Behaviour of egglaying virgin and mated queen honey bees (Apis mellifera L.) and the composition of brood in their colonies
Gloria DeGrandi-Hoffman; Joseph H Martin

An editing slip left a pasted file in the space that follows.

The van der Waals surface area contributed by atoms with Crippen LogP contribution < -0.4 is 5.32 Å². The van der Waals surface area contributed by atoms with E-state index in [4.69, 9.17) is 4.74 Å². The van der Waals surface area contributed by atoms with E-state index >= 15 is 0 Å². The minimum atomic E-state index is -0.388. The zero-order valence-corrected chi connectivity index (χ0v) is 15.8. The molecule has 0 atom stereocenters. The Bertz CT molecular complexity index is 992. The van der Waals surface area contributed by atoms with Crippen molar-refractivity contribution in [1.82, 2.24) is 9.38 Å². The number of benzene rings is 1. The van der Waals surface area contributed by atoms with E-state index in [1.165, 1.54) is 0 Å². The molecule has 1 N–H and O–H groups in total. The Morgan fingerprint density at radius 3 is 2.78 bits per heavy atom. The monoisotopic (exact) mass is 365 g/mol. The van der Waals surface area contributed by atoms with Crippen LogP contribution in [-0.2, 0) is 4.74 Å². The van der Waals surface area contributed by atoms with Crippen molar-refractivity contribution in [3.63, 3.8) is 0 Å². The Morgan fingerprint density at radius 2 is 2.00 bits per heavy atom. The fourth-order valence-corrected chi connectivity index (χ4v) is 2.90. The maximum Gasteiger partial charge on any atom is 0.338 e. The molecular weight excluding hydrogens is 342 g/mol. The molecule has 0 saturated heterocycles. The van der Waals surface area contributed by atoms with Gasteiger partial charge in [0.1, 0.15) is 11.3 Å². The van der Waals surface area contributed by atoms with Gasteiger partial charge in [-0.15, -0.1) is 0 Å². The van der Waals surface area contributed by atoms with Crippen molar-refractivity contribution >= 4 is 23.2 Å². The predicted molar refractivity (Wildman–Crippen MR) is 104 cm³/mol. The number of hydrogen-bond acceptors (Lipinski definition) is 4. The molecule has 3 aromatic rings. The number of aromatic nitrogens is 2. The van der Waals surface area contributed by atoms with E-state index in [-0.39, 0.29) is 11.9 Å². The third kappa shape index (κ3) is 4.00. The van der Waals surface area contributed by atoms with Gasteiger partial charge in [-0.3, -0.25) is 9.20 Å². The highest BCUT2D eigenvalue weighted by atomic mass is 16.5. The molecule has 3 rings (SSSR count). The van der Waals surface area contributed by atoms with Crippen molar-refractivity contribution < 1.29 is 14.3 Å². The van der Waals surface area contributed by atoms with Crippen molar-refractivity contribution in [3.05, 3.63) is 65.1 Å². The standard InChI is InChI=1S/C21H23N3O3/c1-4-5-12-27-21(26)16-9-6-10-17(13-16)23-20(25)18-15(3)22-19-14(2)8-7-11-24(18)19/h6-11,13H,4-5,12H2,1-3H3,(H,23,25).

Virgin and mated cordovan queen honey bees (Apis mellifera) were introduced into two-frame colonies containing workers that were not related to the queens. The percentage of times that queens laid eggs after assuming an egglaying position was lower for virgin queens than for mated queens. In most instances, mated queens laid more eggs per observation interval than virgin queens. Virgin queens were accepted and cared for by workers as were mated queens, and all virgin queens survived in the colonies. Colonies headed by virgin queens produced 0-58.1 % of their brood from the eggs of laying workers, while colonies headed by mated queens did not produce any laying worker brood. Ovarian development was completely suppressed in colonies headed by mated queens. Although only early stage ovarian development was observed in workers sampled from colonies headed by virgin queens, from the composition of the brood it was deduced that some workers must have had completely developed ovaries and were laying eggs.